He’d noticed it as he lifted the kettle from the stove, interrupting the shrill whistle. On the stereo the last strains of Mozart’s Don Giovanni were fading away. For a moment, in the revealed silence, he heard the voice murmuring fitfully, mournfully, and he couldn’t stop himself from answering: “Hello?” Now he concentrated, and the faint whispering was still there, but he knew by the way it droned on that it was not a reply. He strained to decipher its source and meaning, until it was interrupted by the beat of some insipid pop song.

He was talking to a voice on the radio. Michael had left the radio on in his room.

He was alone. He might be alone for the rest of his life. All of the rooms of his beautiful home were empty. Except this one, the kitchen, where he still stood holding the kettle in mid-air -- had held it for so long that the water had stopped boiling and the tea would be spoiled if he poured. He set the kettle back on the burner and turned on the gas.

Yesterday was Saturday, and he’d spent it at the bank, catching up on the paperwork that had piled up all week. He loved the bank when it was empty -- only the tubular chrome chairs with the gaudy green-striped upholstery in the waiting area, the reams of paper neatly in their files, the stacks of money in the sealed vault, and him. He’d planned to spend Sunday with the boys, but when he’d arrived home last night Gwen had ambushed him, pronouncing him the worst father in the history of the family. It seemed like something of an overstatement, and so he had fought back and ended up sleeping in the guest room. It had got so that the boys called the guest room “Daddy’s room.” He’d rolled around for most of the night, imagining accusations and apologies, and in the end slept for only two hours, awaking to see the light funnelling through the narrow window knocked in the concrete, Gwen’s framed needlepoint surrounding him. The master bedroom had a whole wall of glass looking out over the valley.

When he walked into the kitchen and sat down for breakfast, Gwen announced that she was taking the boys to see their grandparents. Her parents. There was no question of Sam coming. Her father had not spoken to him in the eight years since the bank had foreclosed on his farm implements dealership.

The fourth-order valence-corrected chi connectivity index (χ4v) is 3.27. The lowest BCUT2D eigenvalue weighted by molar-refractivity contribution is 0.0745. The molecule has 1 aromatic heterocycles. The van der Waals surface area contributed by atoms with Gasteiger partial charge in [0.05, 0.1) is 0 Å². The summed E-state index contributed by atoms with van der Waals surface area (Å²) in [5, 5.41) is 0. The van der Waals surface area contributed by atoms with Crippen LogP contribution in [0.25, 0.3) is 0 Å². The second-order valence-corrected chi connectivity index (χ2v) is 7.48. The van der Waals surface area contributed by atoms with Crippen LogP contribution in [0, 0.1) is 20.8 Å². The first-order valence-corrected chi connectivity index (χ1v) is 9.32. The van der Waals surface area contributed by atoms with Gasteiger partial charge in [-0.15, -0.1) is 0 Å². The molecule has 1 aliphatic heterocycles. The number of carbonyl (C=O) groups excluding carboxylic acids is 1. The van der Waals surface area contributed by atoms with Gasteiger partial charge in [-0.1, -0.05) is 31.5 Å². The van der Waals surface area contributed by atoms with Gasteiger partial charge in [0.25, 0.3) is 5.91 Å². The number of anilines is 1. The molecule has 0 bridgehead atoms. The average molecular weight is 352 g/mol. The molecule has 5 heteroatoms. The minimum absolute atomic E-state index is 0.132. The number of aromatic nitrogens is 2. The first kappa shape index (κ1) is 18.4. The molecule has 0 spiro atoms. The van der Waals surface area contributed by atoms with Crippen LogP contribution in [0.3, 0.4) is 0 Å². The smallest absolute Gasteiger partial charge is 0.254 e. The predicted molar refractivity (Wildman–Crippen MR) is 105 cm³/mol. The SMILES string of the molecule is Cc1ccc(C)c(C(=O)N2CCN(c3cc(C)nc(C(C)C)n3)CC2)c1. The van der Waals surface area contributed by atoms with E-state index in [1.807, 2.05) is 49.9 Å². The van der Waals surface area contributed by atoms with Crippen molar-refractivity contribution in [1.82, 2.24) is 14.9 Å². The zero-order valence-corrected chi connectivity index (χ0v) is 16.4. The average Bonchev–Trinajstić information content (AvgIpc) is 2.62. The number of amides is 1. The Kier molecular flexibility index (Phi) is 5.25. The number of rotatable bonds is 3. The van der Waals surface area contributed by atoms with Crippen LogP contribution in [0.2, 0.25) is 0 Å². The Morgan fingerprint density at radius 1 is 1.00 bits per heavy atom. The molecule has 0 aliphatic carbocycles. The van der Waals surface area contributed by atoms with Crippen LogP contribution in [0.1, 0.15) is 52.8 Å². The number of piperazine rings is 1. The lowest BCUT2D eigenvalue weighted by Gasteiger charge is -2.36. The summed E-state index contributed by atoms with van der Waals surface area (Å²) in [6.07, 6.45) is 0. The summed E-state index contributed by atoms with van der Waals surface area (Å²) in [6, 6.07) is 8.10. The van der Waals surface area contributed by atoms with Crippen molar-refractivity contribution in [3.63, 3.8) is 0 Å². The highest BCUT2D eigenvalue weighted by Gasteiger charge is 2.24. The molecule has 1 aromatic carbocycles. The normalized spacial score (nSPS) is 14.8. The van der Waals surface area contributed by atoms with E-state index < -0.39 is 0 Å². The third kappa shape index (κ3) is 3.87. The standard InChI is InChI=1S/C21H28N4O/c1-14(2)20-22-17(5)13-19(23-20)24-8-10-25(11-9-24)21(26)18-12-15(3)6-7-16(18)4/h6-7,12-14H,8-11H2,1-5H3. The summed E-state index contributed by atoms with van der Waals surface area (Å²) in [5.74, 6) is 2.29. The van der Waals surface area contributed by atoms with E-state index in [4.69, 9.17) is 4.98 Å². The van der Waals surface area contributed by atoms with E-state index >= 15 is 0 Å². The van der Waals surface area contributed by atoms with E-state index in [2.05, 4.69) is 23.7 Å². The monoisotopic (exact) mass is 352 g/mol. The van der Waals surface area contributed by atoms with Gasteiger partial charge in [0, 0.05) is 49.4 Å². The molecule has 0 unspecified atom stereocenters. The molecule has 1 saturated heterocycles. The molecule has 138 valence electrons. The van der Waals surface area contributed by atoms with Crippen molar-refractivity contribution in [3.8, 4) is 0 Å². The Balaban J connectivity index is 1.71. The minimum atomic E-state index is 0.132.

“I was going to spend the day with the boys.”

“Well, I’m taking them to see their grandparents.”

She pushed a lock of blonde hair behind her ear, a motion he knew so well it was almost part of him. Sam poured some corn flakes into his bowl.

“Why don’t you go and see your parents and leave them with me?”

He meant it as a concession, an apology, but somehow his voice emerged sounding not the least bit remorseful. Her eyes might have swallowed him whole.

“I’m taking the boys with me.”

And with that, she rose from her chair and strode out of the room.

Last night, moments before she’d locked him out of the master bedroom, she’d told him she was leaving, and he’d better call a lawyer and start thinking about how they would organize living apart; start thinking about all of those terrible intricacies. It was a threat she’d made a hundred times in the last five years, and for that reason Sam tried not to take it seriously, though it still unnerved him by pointing out the essential fragility of his seemingly unshakeable position in the world. Bank manager. Excellent health. Married fourteen years. Two children, nine and three, both healthy boys.

As his family left, Sam ruffled Michael’s hair, received a sloppy kiss from Ben, and sent his regards to Gwen’s parents. She did not respond. He stood in the living room and waved through the wall of glass as her new Buick pulled away. He hated the ugly thing, which only made her love it all the more.

Now he poured the boiling water over his tea bags, set down the kettle and walked out of the kitchen, across the living room and down the hallway towards Michael’s room. Clothes were strewn across the floor. He picked them up, threw them in the hamper and turned off the radio on the bedside table. Quiet. He sat down on the bed and ran his fingers through his thinning hair. Perhaps he should just shave it all off. That was the style now. The clients likely wouldn’t say much. Some of them kidded him about his fancy suits, but to most of them a suit was a suit. It was the guys back east who would never let him live down a haircut with too much attitude.